I wasn’t even sure if I was going to go. This happens to me a lot. I put much weight on some outings and not enough on other. Ultimately, it comes down to making more efficient choices with my time. The event in this case was a screening of James Franco’s project, My Own Private River, which consisted of Footage from My Own Private Idaho re-contextualized as James Franco’s tribute to River Phoenix, creating both a portrait of the actor and the character he portrays. According to Franco, “It was overwhelming to be able to cut the raw material of my favorite film, a film that had moved me, that had helped shape me as a teenager.” So basically, he was dealing a dead actor/fictional character and the emotional response he felt connecting with said figure while growing up; boiled down…a theme I have been studying with my own work for years. There would be a reception before the screening, and a Q&A after with Franco.
It’s exhilarating to find other artists seriously working with the themes in your own work. It’s even more exhilarating when one of these artists is directly embedded in the system you studio (Hollywood, media, stardom), and also is a professional academic with a wealth of knowledge at his fingertips. I owed it to myself, and my own work to at least try to strike up a conversation with James Franco that night. I wanted to pick his brain, and given the more lowkey setting, I could possibly do so without having to succumb to being part of an aggressive attacked fan crowd. I needed to pick this man’s brain.
My last attendance at a FSLC event was in honor of Old Hollywood actress Jane Powell, with a Q & A with TCM’s Robert Osborne. Every time I found another young person in the crowd at the reception, I would soon realize they were working the event. Let’s just say the “My Own Private Idaho” screening was a very different crowd. I went with a friend unphased by James Franco, but also would give me shit if I wimped out. We ate, we drank, and suddenly there was a swarm around a singular person. Clearly, James Franco had entered the room.
We eventually squeezed our way near him until we were right at his side patiently awaiting his attention. We waited, while not passive we refrained from being pushy. One by one…his attention would be demanded in different direction; literally from the front, from behind, from every possible angle. There people either thought they had the most important thing to say to him, or that their need to interact with him, that autograph, that minute and a half of connectivity was clearly stronger than anyone else’s. I have people in my life of various levels of fame, but I have never seen as much as a shitshow as when you put James Franco in a room with a crowd of expectant people. It was non-stop, and time was running out and Franco was looking progressively more drained.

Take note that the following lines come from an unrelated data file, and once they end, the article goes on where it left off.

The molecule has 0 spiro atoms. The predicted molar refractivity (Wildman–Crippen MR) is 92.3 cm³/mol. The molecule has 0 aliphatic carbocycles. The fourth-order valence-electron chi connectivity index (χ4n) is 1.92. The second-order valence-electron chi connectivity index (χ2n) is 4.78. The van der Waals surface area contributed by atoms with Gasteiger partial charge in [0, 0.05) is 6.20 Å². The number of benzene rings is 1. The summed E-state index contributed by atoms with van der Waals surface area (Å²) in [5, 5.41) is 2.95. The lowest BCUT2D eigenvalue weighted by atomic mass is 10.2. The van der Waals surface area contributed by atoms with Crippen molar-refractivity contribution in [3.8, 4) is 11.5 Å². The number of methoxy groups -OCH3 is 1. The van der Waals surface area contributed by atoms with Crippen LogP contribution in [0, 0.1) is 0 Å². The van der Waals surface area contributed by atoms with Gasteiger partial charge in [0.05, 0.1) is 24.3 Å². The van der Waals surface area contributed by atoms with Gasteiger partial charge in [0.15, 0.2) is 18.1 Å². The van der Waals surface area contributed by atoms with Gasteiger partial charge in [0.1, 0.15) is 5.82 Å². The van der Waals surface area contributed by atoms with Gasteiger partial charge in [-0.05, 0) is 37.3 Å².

Each person was demanding a piece from a person that barely looked present. I cannot say I was all that much better. While I was not demanding something from him, I was seeking. The crowded raved about James the actor, but ignored James the director and artist. If your James Franco, I guess you get used to have a crowd around you raving about your acting career and ignore the art project you poured your heart and soul into that that this crowd is supposedly here to support….because of course, James Franco the director and James Franco the artist and James Franco the actor are all still just James Franco. Being James Franco, you have to be all of the Franco’s, even if you’re trying to just be James Franco the artist for that evening. Why? You’re James Franco. You think about taking out your tiny violin, but then you remember…hey…he’s James Franco, and that somewhat squashes the imaginary pity instrument.
Finally, in a way that was somewhat apologetic for all of this chaos, he extended his arm to me, across a fan that recently attacked him, and said “Hi, I am James”. Before me stood James, waiting to see the which demand of him or which James lead me to patiently wait by his side.
to be continued….